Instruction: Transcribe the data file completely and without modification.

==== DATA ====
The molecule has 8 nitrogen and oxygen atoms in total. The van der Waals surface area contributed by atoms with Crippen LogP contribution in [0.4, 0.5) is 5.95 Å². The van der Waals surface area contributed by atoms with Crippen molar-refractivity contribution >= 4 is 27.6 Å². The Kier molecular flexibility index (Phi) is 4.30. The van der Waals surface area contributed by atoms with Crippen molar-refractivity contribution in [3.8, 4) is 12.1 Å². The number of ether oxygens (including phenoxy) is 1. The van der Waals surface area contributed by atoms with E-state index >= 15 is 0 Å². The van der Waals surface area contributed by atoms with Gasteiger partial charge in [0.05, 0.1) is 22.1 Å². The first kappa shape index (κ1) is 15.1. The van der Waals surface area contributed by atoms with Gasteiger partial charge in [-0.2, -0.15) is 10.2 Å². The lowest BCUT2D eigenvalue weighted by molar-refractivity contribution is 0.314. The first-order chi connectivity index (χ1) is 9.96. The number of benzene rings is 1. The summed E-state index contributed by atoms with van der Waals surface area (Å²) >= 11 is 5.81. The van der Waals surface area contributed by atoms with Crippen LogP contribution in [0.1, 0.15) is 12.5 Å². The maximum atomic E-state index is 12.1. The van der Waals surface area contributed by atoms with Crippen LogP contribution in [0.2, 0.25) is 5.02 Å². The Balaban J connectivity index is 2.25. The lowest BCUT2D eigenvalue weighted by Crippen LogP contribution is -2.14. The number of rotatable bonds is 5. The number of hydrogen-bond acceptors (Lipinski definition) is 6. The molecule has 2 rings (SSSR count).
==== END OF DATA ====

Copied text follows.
The molecule has 8 nitrogen and oxygen atoms in total. The van der Waals surface area contributed by atoms with Crippen LogP contribution in [0.4, 0.5) is 5.95 Å². The van der Waals surface area contributed by atoms with Crippen molar-refractivity contribution >= 4 is 27.6 Å². The Kier molecular flexibility index (Phi) is 4.30. The van der Waals surface area contributed by atoms with Crippen molar-refractivity contribution in [3.8, 4) is 12.1 Å². The number of ether oxygens (including phenoxy) is 1. The van der Waals surface area contributed by atoms with E-state index >= 15 is 0 Å². The van der Waals surface area contributed by atoms with Gasteiger partial charge in [0.05, 0.1) is 22.1 Å². The first kappa shape index (κ1) is 15.1. The van der Waals surface area contributed by atoms with Gasteiger partial charge in [-0.2, -0.15) is 10.2 Å². The lowest BCUT2D eigenvalue weighted by molar-refractivity contribution is 0.314. The first-order chi connectivity index (χ1) is 9.96. The number of benzene rings is 1. The summed E-state index contributed by atoms with van der Waals surface area (Å²) >= 11 is 5.81. The van der Waals surface area contributed by atoms with Crippen LogP contribution in [0.1, 0.15) is 12.5 Å². The maximum atomic E-state index is 12.1. The van der Waals surface area contributed by atoms with Crippen LogP contribution in [0.2, 0.25) is 5.02 Å². The Balaban J connectivity index is 2.25. The lowest BCUT2D eigenvalue weighted by Crippen LogP contribution is -2.14. The number of rotatable bonds is 5. The number of hydrogen-bond acceptors (Lipinski definition) is 6. The molecule has 2 rings (SSSR count).